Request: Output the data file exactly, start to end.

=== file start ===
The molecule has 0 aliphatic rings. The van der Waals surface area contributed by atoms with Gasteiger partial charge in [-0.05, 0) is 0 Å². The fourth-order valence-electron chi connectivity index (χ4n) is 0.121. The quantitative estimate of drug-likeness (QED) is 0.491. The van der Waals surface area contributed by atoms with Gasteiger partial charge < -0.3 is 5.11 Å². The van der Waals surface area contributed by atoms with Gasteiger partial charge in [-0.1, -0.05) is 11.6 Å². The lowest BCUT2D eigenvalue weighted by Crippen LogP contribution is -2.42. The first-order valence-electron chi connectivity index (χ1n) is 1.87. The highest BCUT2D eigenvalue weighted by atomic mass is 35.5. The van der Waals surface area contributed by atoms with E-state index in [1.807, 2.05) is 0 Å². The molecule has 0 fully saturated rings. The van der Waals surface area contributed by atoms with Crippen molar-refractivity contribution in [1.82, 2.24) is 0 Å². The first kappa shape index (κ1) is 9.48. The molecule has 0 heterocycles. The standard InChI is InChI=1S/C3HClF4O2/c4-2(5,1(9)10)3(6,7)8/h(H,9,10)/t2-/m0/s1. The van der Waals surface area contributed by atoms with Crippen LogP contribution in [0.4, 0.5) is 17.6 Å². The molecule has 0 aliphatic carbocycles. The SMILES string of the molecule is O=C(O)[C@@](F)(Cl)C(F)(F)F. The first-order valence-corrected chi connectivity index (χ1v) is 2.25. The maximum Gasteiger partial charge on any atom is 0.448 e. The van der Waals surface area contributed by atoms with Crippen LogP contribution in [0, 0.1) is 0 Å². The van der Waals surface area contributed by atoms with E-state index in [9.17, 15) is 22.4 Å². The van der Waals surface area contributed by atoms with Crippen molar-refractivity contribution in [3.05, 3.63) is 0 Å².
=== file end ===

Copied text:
The molecule has 0 aliphatic rings. The van der Waals surface area contributed by atoms with Gasteiger partial charge in [-0.05, 0) is 0 Å². The fourth-order valence-electron chi connectivity index (χ4n) is 0.121. The quantitative estimate of drug-likeness (QED) is 0.491. The van der Waals surface area contributed by atoms with Gasteiger partial charge < -0.3 is 5.11 Å². The van der Waals surface area contributed by atoms with Gasteiger partial charge in [-0.1, -0.05) is 11.6 Å². The lowest BCUT2D eigenvalue weighted by Crippen LogP contribution is -2.42. The first-order valence-electron chi connectivity index (χ1n) is 1.87. The highest BCUT2D eigenvalue weighted by atomic mass is 35.5. The van der Waals surface area contributed by atoms with E-state index in [1.807, 2.05) is 0 Å². The molecule has 0 fully saturated rings. The van der Waals surface area contributed by atoms with Crippen molar-refractivity contribution in [1.82, 2.24) is 0 Å². The first kappa shape index (κ1) is 9.48. The molecule has 0 heterocycles. The standard InChI is InChI=1S/C3HClF4O2/c4-2(5,1(9)10)3(6,7)8/h(H,9,10)/t2-/m0/s1. The van der Waals surface area contributed by atoms with Crippen LogP contribution in [0.4, 0.5) is 17.6 Å². The molecule has 0 aliphatic carbocycles. The SMILES string of the molecule is O=C(O)[C@@](F)(Cl)C(F)(F)F. The first-order valence-corrected chi connectivity index (χ1v) is 2.25. The maximum Gasteiger partial charge on any atom is 0.448 e. The van der Waals surface area contributed by atoms with Crippen LogP contribution in [0, 0.1) is 0 Å². The van der Waals surface area contributed by atoms with E-state index in [9.17, 15) is 22.4 Å². The van der Waals surface area contributed by atoms with Crippen molar-refractivity contribution in [3.05, 3.63) is 0 Å².